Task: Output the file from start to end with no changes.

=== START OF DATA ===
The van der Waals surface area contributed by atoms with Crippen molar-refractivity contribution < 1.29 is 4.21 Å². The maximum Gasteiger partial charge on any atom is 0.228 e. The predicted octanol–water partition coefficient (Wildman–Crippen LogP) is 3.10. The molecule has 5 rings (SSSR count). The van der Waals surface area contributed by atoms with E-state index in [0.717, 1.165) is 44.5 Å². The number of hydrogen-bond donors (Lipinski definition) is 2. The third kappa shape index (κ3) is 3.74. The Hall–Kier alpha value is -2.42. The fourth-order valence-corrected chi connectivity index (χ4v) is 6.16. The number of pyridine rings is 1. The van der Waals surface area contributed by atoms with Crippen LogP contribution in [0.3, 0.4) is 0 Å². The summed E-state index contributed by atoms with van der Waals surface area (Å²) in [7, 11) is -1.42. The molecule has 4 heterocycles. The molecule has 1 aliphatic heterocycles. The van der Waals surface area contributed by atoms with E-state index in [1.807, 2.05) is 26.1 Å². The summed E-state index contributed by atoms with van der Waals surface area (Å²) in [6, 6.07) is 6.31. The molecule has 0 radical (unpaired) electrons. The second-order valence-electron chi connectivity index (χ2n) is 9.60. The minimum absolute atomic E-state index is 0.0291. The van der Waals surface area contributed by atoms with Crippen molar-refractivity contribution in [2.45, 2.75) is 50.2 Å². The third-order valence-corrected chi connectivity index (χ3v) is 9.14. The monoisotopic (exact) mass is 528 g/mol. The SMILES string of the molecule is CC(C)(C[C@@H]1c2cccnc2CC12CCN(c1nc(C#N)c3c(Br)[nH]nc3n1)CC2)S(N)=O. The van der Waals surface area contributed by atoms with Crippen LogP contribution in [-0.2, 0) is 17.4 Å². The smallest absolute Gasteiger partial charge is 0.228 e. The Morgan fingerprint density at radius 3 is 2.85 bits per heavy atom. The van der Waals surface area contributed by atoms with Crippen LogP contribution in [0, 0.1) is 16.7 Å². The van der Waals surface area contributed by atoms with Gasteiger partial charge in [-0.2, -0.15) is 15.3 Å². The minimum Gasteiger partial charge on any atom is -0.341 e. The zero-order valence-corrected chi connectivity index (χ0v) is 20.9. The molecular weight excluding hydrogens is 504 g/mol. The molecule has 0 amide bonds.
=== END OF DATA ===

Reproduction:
The van der Waals surface area contributed by atoms with Crippen molar-refractivity contribution < 1.29 is 4.21 Å². The maximum Gasteiger partial charge on any atom is 0.228 e. The predicted octanol–water partition coefficient (Wildman–Crippen LogP) is 3.10. The molecule has 5 rings (SSSR count). The van der Waals surface area contributed by atoms with E-state index in [0.717, 1.165) is 44.5 Å². The number of hydrogen-bond donors (Lipinski definition) is 2. The third kappa shape index (κ3) is 3.74. The Hall–Kier alpha value is -2.42. The fourth-order valence-corrected chi connectivity index (χ4v) is 6.16. The number of pyridine rings is 1. The van der Waals surface area contributed by atoms with Crippen LogP contribution in [0.3, 0.4) is 0 Å². The summed E-state index contributed by atoms with van der Waals surface area (Å²) in [7, 11) is -1.42. The molecule has 4 heterocycles. The molecule has 1 aliphatic heterocycles. The van der Waals surface area contributed by atoms with E-state index in [1.807, 2.05) is 26.1 Å². The summed E-state index contributed by atoms with van der Waals surface area (Å²) in [6, 6.07) is 6.31. The molecule has 0 radical (unpaired) electrons. The second-order valence-electron chi connectivity index (χ2n) is 9.60. The minimum absolute atomic E-state index is 0.0291. The van der Waals surface area contributed by atoms with Crippen molar-refractivity contribution in [2.45, 2.75) is 50.2 Å². The third-order valence-corrected chi connectivity index (χ3v) is 9.14. The monoisotopic (exact) mass is 528 g/mol. The SMILES string of the molecule is CC(C)(C[C@@H]1c2cccnc2CC12CCN(c1nc(C#N)c3c(Br)[nH]nc3n1)CC2)S(N)=O. The van der Waals surface area contributed by atoms with Crippen LogP contribution in [-0.2, 0) is 17.4 Å². The smallest absolute Gasteiger partial charge is 0.228 e. The Morgan fingerprint density at radius 3 is 2.85 bits per heavy atom. The van der Waals surface area contributed by atoms with Crippen LogP contribution in [0, 0.1) is 16.7 Å². The van der Waals surface area contributed by atoms with Gasteiger partial charge in [-0.2, -0.15) is 15.3 Å². The minimum Gasteiger partial charge on any atom is -0.341 e. The zero-order valence-corrected chi connectivity index (χ0v) is 20.9. The molecular weight excluding hydrogens is 504 g/mol. The molecule has 0 amide bonds.